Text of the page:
Emory Professor Discusses Nero on Campus
November 18, 2011
Dr. Niall Slater, professor of Latin and Greek at Emory University, presented the Slater Lecture on Thursday, November 17 in Presser Recital Hall on the University of Mount Union’s campus.
Slater explained to the audience that the objective of his lecture, Nero’s Cultural Politics, was to expand others’ views of Nero and to show how Nero might have wanted to be perceived in the public’s eye. Nero was the first emperor born after Augustus and also was extremely young when his reign began.
According to Slater, many individuals thought Nero was self-centered because he had numerous statues built of himself that he used as decorations in his palace. When in fact, he actually took an extreme interest in the arts. For example, Nero had a more than 100-foot tall linen portrait created, which was later struck down by lightning.
Confidently, Slater said that Nero actually completed many projects during his reign. He showed pictures of gold, silver and bronze coins imprinted with Nero’s accomplishments such as the temples he rebuilt and a new canal and harbor.
“Nero was not the only emperor of his kind to use coins as propaganda of his achievements,” stated Slater.
Slater also discussed Nero’s discoveries as they pertain to geography, science and magic. Some of these discoveries included conducting a survey in Ethiopia to gain research, developing a method for boiling water and determining through research that magic was indeed a false art.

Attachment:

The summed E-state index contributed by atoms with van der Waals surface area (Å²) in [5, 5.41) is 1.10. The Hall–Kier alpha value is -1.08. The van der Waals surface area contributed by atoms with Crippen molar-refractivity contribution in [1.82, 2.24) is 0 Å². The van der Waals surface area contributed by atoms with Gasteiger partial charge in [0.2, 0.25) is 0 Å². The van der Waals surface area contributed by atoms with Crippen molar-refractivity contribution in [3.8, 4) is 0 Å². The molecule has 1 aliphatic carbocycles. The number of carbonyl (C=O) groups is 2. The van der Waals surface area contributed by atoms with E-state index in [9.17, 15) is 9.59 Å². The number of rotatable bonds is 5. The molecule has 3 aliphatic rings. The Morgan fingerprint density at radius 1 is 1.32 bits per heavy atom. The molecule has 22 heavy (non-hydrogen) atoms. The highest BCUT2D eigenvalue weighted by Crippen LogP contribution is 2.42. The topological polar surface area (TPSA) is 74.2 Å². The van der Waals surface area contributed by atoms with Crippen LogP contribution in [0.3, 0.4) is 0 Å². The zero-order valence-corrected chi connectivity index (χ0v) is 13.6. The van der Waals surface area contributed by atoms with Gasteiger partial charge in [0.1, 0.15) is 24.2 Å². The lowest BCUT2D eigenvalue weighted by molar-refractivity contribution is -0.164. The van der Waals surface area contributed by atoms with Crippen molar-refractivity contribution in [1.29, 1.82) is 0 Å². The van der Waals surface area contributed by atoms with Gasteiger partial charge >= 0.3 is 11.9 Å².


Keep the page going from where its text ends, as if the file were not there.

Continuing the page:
Throughout Slater’s presentation, he compared Nero to Emperor Augustus because of all his great achievements.
“The most important role he played was his attempt to play a new Augustus in the new Roman Age,” said Slater.
A member of the Emory faculty since 1990, Slater has served as the Samuel Dobbs Professor of Latin and Greek since 2004. While at Emory, he has served as director of the Center for Language, Literature and Culture and chairman of the Department of Classics. Slater also has taught courses at the University of Southern California and Concordia College.
His research interests include ancient theatre, archaeology of the theatre, ancient novel and gender studies. Slater is the author of three books – Plautus in Performance: The Theatre of the Mind, Reading Petronius and Spectator Politics: Metatheatre and Performance in Aristophanes. His work also has been published in many academic journals including Classical and Modern Literature, New England Classical Journal, Liverpool Classical Monthly, American Journal of Philology and Classical World.
Slater earned a bachelor’s degree from the College of Wooster, a master’s degree from the American School of Classical Studies at Athens and a doctorate degree from Princeton University. He is a member of the American Philological Association, Archaeological Institute of America, Cambridge Philological Society, Classical Association of the Atlantic States, Classical Association of the Middle West and South, Georgia Classical Association, New York Classical Club, Pacific Ancient and Modern Language Association, Petronian Society and Women’s Classical Caucus.
The Thelma Tournay Slater Classics Lecture is made possible through a gift of Mrs. Thelma E. (Tournay '42) Slater. Mrs. Slater's lifelong passion for the classics began at Mount Union. The gift supports student enrichment through an increased appreciation of the civilization and cultural achievements of ancient Greek and Rome that stand at the core of a liberal arts education.